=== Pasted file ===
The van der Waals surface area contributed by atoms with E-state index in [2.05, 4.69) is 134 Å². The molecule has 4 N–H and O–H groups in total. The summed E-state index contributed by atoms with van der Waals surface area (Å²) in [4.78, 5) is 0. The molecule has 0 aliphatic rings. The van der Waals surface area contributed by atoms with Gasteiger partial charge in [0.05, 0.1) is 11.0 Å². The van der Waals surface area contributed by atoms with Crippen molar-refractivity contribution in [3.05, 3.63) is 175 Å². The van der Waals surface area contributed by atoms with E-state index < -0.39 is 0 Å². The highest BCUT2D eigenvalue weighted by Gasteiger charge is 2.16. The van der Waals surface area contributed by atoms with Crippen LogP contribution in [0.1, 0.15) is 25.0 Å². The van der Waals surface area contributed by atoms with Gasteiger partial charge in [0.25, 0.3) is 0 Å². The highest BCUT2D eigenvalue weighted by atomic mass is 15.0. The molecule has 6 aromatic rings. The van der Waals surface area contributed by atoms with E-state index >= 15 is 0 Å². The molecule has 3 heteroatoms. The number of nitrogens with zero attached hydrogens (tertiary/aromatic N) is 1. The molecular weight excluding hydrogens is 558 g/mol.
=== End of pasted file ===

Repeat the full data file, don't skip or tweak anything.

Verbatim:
The van der Waals surface area contributed by atoms with E-state index in [2.05, 4.69) is 134 Å². The molecule has 4 N–H and O–H groups in total. The summed E-state index contributed by atoms with van der Waals surface area (Å²) in [4.78, 5) is 0. The molecule has 0 aliphatic rings. The van der Waals surface area contributed by atoms with Gasteiger partial charge in [0.05, 0.1) is 11.0 Å². The van der Waals surface area contributed by atoms with Crippen molar-refractivity contribution in [3.05, 3.63) is 175 Å². The van der Waals surface area contributed by atoms with E-state index < -0.39 is 0 Å². The highest BCUT2D eigenvalue weighted by Gasteiger charge is 2.16. The van der Waals surface area contributed by atoms with Crippen LogP contribution in [0.1, 0.15) is 25.0 Å². The van der Waals surface area contributed by atoms with Gasteiger partial charge in [0.25, 0.3) is 0 Å². The highest BCUT2D eigenvalue weighted by atomic mass is 15.0. The molecule has 6 aromatic rings. The van der Waals surface area contributed by atoms with E-state index >= 15 is 0 Å². The molecule has 3 heteroatoms. The number of nitrogens with zero attached hydrogens (tertiary/aromatic N) is 1. The molecular weight excluding hydrogens is 558 g/mol.